Columnists

What I love about my South

Ronda Rich's picture

It happened the other day. It’s funny how things so simple can remind us of things so meaningful, of those sweets that are tucked inside our hearts and unknowingly treasured.

I went to the co-op. For you non-farmer types, that’s the Farmers Exchange where farm supplies are purchased at the most reasonable prices.

“Where’s Tink?” asked the lovely woman at the register, smiling cheerfully. “He’s the one who normally comes in.”

We exchanged talk on Tink’s whereabouts then I placed the order for several bags of horse feed. Read More»

Autumn Elegy 1996

Sallie Satterthwaite's picture

The leaves fall early this autumn, in wind.
The paired butterflies are already yellow with August
Over the grass in the west garden;
They hurt me. I grow older.- Ezra Pound

Something stirs painfully this time of year. I think it has to do with the conflicting messages autumn sends to the subconscious.

In many ways, autumn is the season of new beginnings. Last spring’s fourth grader is now a sure ’nough fifth grader, ready to take on the world. Television introduces a new season, albeit pathetically. Read More»

Elephant-less circus

Rick Ryckeley's picture

When I heard the circus was coming to our fair town, I jumped at the chance to buy tickets.

Memories of all those extravaganzas from when we lived back on Flamingo Street started to parade themselves through my head. Three rings under the Big Top filled with lions, tigers, dancing bears, trapeze artists flying high overhead, and an impossible number of clowns climbing out of a miniature car.

Little did I know how different this circus would be from those of Flamingo Street past. Read More»

A jarhead's journey

David Epps's picture

A few weeks ago, I retrieved the mail and discovered, among the bills and junk mail, a package. When I opened the package, I found that it contained a book. That’s not unusual as both my wife and I are voracious readers. However, I did not order this book which bore the title, “A Jarhead’s Journey.” The Urban Dictionary defines “jarhead” as, “A member of the United States Marine Corps. When used by civilians it could be considered derogatory, but it is used often among Marines. Read More»

We can handle the truth

Cal Thomas's picture

The Ebola virus is not a threat, but ISIS is. That’s what some of our leaders tell us. Should we believe them? Do they have a track record for truth-telling that would lend them credibility?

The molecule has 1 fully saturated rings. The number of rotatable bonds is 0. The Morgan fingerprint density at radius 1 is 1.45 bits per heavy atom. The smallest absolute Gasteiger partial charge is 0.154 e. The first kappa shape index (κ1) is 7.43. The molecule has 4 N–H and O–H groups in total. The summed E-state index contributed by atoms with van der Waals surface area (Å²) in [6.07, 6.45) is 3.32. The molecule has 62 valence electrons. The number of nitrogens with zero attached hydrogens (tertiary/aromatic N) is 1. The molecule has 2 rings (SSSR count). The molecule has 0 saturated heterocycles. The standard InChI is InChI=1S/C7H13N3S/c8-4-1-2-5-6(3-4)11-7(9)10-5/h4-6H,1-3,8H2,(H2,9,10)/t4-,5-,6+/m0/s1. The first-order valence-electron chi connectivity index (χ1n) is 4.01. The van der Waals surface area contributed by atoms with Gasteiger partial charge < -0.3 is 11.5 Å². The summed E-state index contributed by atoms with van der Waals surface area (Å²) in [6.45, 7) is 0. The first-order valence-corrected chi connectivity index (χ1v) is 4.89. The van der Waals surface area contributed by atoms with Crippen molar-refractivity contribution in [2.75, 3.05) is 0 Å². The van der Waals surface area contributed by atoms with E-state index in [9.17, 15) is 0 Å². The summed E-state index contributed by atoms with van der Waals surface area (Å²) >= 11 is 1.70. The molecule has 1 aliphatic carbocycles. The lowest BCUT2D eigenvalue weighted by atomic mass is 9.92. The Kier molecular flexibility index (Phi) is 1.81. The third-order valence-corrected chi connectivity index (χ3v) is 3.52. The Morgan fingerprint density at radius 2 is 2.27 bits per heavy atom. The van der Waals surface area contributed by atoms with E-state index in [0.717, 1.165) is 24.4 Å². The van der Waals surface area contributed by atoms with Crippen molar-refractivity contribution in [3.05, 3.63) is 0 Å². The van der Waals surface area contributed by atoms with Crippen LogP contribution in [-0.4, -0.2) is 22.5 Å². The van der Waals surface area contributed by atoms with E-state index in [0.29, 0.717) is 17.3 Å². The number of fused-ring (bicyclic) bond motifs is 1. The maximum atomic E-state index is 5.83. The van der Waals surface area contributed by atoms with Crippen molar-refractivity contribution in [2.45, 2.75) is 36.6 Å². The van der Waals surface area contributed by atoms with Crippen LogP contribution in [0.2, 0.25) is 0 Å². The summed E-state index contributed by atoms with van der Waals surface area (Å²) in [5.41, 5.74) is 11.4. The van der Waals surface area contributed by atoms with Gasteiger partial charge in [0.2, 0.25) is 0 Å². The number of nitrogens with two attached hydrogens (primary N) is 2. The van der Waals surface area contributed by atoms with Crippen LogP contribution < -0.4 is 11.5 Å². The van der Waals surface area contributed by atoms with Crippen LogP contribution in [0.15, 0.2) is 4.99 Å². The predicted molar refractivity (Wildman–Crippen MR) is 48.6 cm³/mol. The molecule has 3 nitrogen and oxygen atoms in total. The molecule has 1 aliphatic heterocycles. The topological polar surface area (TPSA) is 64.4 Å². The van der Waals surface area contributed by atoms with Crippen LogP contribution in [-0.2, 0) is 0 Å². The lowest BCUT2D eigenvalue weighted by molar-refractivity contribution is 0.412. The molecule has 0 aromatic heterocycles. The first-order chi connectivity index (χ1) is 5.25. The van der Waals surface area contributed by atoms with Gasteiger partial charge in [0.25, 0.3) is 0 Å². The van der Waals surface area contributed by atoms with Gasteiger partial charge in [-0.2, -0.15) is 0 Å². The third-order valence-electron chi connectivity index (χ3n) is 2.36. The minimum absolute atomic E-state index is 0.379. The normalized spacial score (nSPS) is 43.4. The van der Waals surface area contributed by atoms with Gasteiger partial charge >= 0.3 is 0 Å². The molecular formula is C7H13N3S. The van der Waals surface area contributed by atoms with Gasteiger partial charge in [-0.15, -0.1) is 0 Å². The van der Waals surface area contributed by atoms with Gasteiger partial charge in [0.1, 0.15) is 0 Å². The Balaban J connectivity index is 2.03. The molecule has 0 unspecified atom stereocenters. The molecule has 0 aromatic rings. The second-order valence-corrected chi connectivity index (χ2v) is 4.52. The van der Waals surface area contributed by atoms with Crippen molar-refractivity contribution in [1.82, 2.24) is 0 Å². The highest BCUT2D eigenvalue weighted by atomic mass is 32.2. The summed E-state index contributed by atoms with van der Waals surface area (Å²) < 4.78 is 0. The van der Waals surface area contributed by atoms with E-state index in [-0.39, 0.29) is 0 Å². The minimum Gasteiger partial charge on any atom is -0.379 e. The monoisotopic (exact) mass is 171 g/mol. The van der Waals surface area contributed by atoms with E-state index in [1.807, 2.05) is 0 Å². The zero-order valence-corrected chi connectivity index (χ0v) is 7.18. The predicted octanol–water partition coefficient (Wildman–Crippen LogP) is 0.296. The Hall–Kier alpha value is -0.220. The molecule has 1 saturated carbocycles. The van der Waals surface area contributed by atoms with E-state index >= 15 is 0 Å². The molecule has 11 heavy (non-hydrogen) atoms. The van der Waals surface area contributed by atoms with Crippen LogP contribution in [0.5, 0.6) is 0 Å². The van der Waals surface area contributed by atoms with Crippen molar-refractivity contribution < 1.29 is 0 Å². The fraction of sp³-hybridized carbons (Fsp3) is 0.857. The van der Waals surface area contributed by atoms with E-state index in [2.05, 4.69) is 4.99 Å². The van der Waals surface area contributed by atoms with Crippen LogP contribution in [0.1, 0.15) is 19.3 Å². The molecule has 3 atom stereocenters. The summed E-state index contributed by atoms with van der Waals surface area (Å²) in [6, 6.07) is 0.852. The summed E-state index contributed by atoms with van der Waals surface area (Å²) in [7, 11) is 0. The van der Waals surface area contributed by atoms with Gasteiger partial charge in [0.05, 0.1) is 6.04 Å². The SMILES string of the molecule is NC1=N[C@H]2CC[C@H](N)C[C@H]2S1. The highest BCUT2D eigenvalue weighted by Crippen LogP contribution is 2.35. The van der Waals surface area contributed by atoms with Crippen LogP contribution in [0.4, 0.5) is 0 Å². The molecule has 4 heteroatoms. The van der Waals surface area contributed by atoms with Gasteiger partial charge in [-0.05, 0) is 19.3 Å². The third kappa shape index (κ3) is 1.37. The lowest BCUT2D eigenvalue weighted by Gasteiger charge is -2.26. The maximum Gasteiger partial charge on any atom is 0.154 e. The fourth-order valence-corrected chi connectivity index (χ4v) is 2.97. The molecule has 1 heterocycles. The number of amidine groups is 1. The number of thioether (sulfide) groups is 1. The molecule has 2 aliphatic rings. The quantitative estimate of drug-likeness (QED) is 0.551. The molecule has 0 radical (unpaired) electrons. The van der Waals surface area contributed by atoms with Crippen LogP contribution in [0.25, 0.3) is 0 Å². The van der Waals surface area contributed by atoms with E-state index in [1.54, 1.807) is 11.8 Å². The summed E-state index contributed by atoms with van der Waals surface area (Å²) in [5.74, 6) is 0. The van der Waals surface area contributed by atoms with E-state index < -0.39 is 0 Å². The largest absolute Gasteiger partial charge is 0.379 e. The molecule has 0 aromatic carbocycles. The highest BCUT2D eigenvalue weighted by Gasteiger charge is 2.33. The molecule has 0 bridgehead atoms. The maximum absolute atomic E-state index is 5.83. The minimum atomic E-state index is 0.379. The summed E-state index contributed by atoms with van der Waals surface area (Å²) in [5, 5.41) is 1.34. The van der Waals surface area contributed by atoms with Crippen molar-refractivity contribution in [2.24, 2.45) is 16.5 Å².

ISIS hasn’t (yet) invaded America, but Ebola has. We are bombing ISIS in Syria, but treating Ebola here as an interloper that can be controlled. There is nothing to worry about. No need to panic. Pay no attention to the disease behind the curtain. Experts are in charge and we must always trust our experts. Do you? I sure don’t. Read More»

Ebola and Obama

Thomas Sowell's picture

The Ebola outbreak in West Africa is both a danger in itself and a wake-up call for Americans — about President Obama, about the institutions of this country and, most important, about ourselves.

There was a time when an outbreak of a deadly disease overseas would bring virtually unanimous agreement that our top priority should be to keep it overseas. Yet Barack Obama has refused to bar entry to the United States by people from countries where the Ebola epidemic rages, as Britain has done. Read More»

World’s view of being cool

Ronda Rich's picture

My parents, according to the world’s definition of “cool,” were not. Neither drank nor did either ever possess a credit card. Groceries and clothing were paid for in cash, utilities paid by check, and the only monthly payments they ever allowed themselves were a mortgage for a house, a short-term loan for another farm, and a couple of cars bought, over time, and paid for quickly. Read More»

The grandfather clock

Sallie Satterthwaite's picture

The clock

It was taller by half than the old man himself,
Though it weighed not a pennyweight more.
It was bought on the morn of the day that he was born
And was always his treasure and pride.
But it stopped short — never to go again —
When the old man died.

He was at mid-life when his grandfather’s clock — always a shadowy figure in the corner of his memory — became at last his own. Built in Zeeland, Michigan, it had been purchased in the early ‘20s and graced his grandparents’ Main Line home throughout his mother’s childhood. Read More»

Domestic warriors

David Epps's picture

Ever since the first Gulf War way back in 1991, the churches I have served have set aside a special day to honor our military veterans. Most of the time we set a time for a special observance on the 4th of July. A couple of times, the veterans were recognized on Memorial Day.

Last year, we finally settled on the most appropriate day to honor these brave men and women — Veteran’s Day. Yet, there’s another group of heroic men and women who put their lives at risk day after day that we have not recognized every year. Read More»

Book covers

Rick Ryckeley's picture

My three brothers, The Sister, and me spent seven magical years growing up at 110 Flamingo Street. During that time, both Mom and Dad dispensed a lot of advice, hoping some of it would eventually sink into our hard heads. And trust me, I got one of the hardest, otherwise I wouldn’t have survived those seven magical years of adventures (and misadventures).

Some of my parents’ advice was indeed followed. Some was simply ignored (I still wear the scars from those decisions) and some is still trying to sink in. So what was the most sage advice given by my parents you may ask? Read More»

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